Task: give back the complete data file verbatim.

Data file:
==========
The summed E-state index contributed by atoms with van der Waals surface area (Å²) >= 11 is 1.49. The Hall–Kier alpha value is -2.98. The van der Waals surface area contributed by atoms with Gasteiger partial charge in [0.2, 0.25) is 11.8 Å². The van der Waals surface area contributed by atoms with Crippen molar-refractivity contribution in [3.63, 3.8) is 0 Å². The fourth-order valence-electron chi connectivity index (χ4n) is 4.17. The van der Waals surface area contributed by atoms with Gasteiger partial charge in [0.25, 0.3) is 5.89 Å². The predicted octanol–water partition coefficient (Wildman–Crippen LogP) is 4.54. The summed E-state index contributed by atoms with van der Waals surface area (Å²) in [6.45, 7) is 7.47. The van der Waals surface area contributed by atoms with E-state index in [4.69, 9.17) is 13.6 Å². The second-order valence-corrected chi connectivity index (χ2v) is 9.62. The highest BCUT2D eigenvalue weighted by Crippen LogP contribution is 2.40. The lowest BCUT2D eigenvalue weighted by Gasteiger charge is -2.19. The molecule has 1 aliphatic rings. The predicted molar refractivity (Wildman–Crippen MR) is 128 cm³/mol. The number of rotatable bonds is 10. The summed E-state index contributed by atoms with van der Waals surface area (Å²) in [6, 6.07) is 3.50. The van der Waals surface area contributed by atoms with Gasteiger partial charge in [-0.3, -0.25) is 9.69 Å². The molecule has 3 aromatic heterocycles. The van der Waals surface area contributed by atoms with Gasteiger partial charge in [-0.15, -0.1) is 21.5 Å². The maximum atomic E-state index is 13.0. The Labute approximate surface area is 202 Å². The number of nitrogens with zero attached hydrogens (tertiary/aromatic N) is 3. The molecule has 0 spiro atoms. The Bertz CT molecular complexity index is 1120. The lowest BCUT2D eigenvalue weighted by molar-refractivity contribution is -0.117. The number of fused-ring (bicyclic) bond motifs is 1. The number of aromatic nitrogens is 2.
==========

The summed E-state index contributed by atoms with van der Waals surface area (Å²) >= 11 is 1.49. The Hall–Kier alpha value is -2.98. The van der Waals surface area contributed by atoms with Gasteiger partial charge in [0.2, 0.25) is 11.8 Å². The van der Waals surface area contributed by atoms with Crippen molar-refractivity contribution in [3.63, 3.8) is 0 Å². The fourth-order valence-electron chi connectivity index (χ4n) is 4.17. The van der Waals surface area contributed by atoms with Gasteiger partial charge in [0.25, 0.3) is 5.89 Å². The predicted octanol–water partition coefficient (Wildman–Crippen LogP) is 4.54. The summed E-state index contributed by atoms with van der Waals surface area (Å²) in [6.45, 7) is 7.47. The van der Waals surface area contributed by atoms with E-state index in [4.69, 9.17) is 13.6 Å². The second-order valence-corrected chi connectivity index (χ2v) is 9.62. The highest BCUT2D eigenvalue weighted by Crippen LogP contribution is 2.40. The lowest BCUT2D eigenvalue weighted by Gasteiger charge is -2.19. The molecule has 1 aliphatic rings. The predicted molar refractivity (Wildman–Crippen MR) is 128 cm³/mol. The number of rotatable bonds is 10. The summed E-state index contributed by atoms with van der Waals surface area (Å²) in [6, 6.07) is 3.50. The van der Waals surface area contributed by atoms with Gasteiger partial charge in [-0.3, -0.25) is 9.69 Å². The molecule has 3 aromatic heterocycles. The van der Waals surface area contributed by atoms with Gasteiger partial charge in [-0.15, -0.1) is 21.5 Å². The maximum atomic E-state index is 13.0. The Labute approximate surface area is 202 Å². The number of nitrogens with zero attached hydrogens (tertiary/aromatic N) is 3. The molecule has 0 spiro atoms. The Bertz CT molecular complexity index is 1120. The lowest BCUT2D eigenvalue weighted by molar-refractivity contribution is -0.117. The number of fused-ring (bicyclic) bond motifs is 1. The number of aromatic nitrogens is 2.